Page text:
Cambodian police have arrested and deported 160 Christians who crossed the border illegally to escape violence in their country last week.
The Christians are members of a Vietnamese ethnic minority known as the Montagnards.
An estimated 400 Christians were killed  during peaceful and prayerful demonstrations in the Central Highlands of Vietnam over the Easter period. Thousands of Montagnards took part in the protests.
It was feared at the time that the incident might spark a refugee movement, with people heading for the Cambodian border. The Cambodians had however closed the border to refugees. Three years ago, police crushed similar demonstrations in the area, prompting a mass exodus to Cambodia.
Now, unidentified human rights workers stationed on the border in north-eastern Cambodia have said they have received reports that police arrested 100 Christian tribes people in Mondulkiri province on April 12, and another 60 two days later, The Cambodia Daily reports.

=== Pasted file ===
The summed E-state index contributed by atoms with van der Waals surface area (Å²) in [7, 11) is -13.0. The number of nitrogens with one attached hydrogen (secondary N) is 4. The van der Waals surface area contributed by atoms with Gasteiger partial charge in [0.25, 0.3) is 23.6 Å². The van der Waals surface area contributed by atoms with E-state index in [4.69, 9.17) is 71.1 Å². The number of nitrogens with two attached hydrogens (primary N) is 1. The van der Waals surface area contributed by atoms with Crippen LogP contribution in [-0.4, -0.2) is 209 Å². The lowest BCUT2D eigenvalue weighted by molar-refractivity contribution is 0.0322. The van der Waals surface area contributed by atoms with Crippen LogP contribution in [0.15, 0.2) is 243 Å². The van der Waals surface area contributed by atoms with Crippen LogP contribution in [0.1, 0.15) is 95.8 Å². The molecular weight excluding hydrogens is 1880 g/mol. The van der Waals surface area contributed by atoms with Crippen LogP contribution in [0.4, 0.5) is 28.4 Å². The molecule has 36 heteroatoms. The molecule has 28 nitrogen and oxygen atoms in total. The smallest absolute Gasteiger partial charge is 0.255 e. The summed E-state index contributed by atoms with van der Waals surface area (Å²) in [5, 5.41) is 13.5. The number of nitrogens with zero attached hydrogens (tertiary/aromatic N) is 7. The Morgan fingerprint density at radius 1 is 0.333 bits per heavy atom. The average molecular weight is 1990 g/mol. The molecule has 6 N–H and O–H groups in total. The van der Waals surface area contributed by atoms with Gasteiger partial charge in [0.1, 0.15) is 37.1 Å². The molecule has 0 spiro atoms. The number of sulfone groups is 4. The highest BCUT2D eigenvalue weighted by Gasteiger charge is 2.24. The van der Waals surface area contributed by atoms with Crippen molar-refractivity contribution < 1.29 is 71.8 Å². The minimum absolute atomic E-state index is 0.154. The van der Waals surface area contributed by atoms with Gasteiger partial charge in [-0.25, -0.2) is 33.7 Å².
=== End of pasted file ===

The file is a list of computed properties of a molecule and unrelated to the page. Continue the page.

"It is a lie," Mondulkiri police chief, Reach Samnang, told the newspaper. "It's not true. We have nothing to hide."
Police were not immediately available to comment on the report, and a call by The Associated Press to the U.N. refugee agency in Phnom Penh was not immediately returned. The United Nations High Commissioner for Refugees is responsible for administering illegal migrants.
In an oral statement to the United Nations Human Rights Commission in Geneva last year, a Christian campaign group highlighted the dangers to Christians.
The Commission was informed  by the Jubilee Campaign that in Vietnam, the indigenous Degar people of the Central Highlands, face intense and systematic human rights abuses from the Vietnamese authorities including extrajudicial executions and anti-Christian persecution.
Police haven't caught all the Montagnards who entered Cambodia, the unidentified rights workers told the newspaper.
"Vietnamese soldiers and police are travelling freely on Cambodian soil, hunting for those people," one of the workers said.